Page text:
TOKYO – Japan's prime minister expressed deep regret over the suffering his country inflicted on Asian countries during World War II in a solemn ceremony Saturday that marked the 64th anniversary of Tokyo's surrender.
Prime Minister Taro Aso joined some 4,800 bereaved families to pay respect to 3.1 million Japanese war dead — 2.3 million soldiers and 800,000 civilians — at the Nihon Budokan hall in Tokyo. Emperor Akihito and Empress Michiko also attended the ceremony, leading a one-minute silence at noon.
"Our country inflicted tremendous damage and suffering on many countries, particularly people in Asia. As a representative of the Japanese people, I humbly express my remorse for the victims, along with deep regret," Aso said in a speech at the nationally televised ceremony.
The prime minister vowed that Japan would never repeat the tragedy.
Emperor Akihito — whose father Hirohito announced Japan's surrender in a radio broadcast on Aug. 15, 1945 — said he hoped Japan would never again wage a war.
"I mourn for those who died in the war and pray for world peace and further development of Japan," the 75-year-old emperor said in a speech.
Before the ceremony, Aso laid flowers at the secular Chidorigafuchi National Cemetery, where the remains of victims of World War II are laid to rest.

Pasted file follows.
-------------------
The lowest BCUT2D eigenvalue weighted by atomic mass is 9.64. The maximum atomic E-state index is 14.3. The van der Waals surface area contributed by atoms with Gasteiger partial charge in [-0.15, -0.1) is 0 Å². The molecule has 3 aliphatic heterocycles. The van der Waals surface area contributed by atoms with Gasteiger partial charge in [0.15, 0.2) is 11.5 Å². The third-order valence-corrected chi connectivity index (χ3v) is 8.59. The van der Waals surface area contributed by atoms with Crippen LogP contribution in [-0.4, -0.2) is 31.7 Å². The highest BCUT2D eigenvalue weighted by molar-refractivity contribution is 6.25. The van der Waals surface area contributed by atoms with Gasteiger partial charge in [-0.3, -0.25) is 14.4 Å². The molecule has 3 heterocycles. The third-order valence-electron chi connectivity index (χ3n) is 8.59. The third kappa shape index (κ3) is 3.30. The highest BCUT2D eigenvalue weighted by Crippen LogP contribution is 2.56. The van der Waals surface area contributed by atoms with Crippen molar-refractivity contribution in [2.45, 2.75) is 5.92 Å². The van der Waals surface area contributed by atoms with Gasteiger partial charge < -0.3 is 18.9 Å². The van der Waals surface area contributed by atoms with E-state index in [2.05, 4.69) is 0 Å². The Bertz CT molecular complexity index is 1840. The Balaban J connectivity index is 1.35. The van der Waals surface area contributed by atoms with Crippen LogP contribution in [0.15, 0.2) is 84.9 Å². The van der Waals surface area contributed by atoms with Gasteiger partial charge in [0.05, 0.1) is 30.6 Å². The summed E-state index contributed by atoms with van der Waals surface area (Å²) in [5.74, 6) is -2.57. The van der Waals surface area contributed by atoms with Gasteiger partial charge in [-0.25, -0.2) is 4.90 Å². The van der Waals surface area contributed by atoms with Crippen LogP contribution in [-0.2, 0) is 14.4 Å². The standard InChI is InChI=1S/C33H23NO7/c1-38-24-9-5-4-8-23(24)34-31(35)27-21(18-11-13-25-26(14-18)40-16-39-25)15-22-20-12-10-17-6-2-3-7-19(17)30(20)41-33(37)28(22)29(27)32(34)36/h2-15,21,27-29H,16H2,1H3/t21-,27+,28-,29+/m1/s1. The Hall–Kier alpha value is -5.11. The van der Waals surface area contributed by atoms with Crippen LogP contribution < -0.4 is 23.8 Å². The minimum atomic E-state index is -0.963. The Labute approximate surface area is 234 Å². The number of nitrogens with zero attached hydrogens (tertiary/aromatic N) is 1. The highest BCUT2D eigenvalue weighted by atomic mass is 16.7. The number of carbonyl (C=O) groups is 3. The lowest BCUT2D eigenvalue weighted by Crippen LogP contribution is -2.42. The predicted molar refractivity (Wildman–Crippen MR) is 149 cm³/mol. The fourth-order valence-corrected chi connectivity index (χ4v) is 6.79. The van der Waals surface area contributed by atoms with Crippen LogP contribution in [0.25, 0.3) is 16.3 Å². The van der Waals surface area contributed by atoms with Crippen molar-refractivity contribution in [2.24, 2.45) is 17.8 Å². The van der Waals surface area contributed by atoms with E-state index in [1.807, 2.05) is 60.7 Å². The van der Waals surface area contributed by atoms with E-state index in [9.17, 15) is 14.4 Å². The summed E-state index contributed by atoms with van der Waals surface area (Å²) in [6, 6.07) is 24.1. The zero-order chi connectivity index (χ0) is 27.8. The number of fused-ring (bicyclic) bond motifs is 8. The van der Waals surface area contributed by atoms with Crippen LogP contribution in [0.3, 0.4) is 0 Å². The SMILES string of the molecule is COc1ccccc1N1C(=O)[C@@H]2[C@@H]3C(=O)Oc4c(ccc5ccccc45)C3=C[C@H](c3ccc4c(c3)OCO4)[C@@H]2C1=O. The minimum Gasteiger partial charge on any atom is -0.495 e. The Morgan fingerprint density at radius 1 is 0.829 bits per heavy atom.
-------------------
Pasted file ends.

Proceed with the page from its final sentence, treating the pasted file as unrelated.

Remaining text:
The prime minister did not attend a controversial war shrine located near the national cemetery. Yasukuni Shrine honors 2.5 million Japanese soldiers who died in wars from the late 1800s until 1945, including convicted war criminals.
Pacifists and the victims of Japanese aggression abhor Yasukuni as a glorification of past militarism and a symbol of Japan's conquest in Asia, including the invasion and occupation of China and Korea.
From 2001 to 2006, then Prime Minister Junichiro Koizumi's repeated visits to Yasukuni strained relations with China and South Korea, who denounced the act as a sign that Japan had failed to fully atone for invasions and atrocities.
Koizumi again visited the Yasukuni Shrine on Saturday. Former Prime Minister Shinzo Abe and some 40 lawmakers also went there. Of 17 ministers in Aso's Cabinet, only Consumer Affairs Minister Seiko Noda went to the shrine.
At the shrine, 50 white doves were set free. Former war veterans peacefully marched.
"The memory of the war is fading. So I am trying very hard to pass the story of our generation to the younger generation," said 82-year-old former naval officer Shiratake Kuribayashi.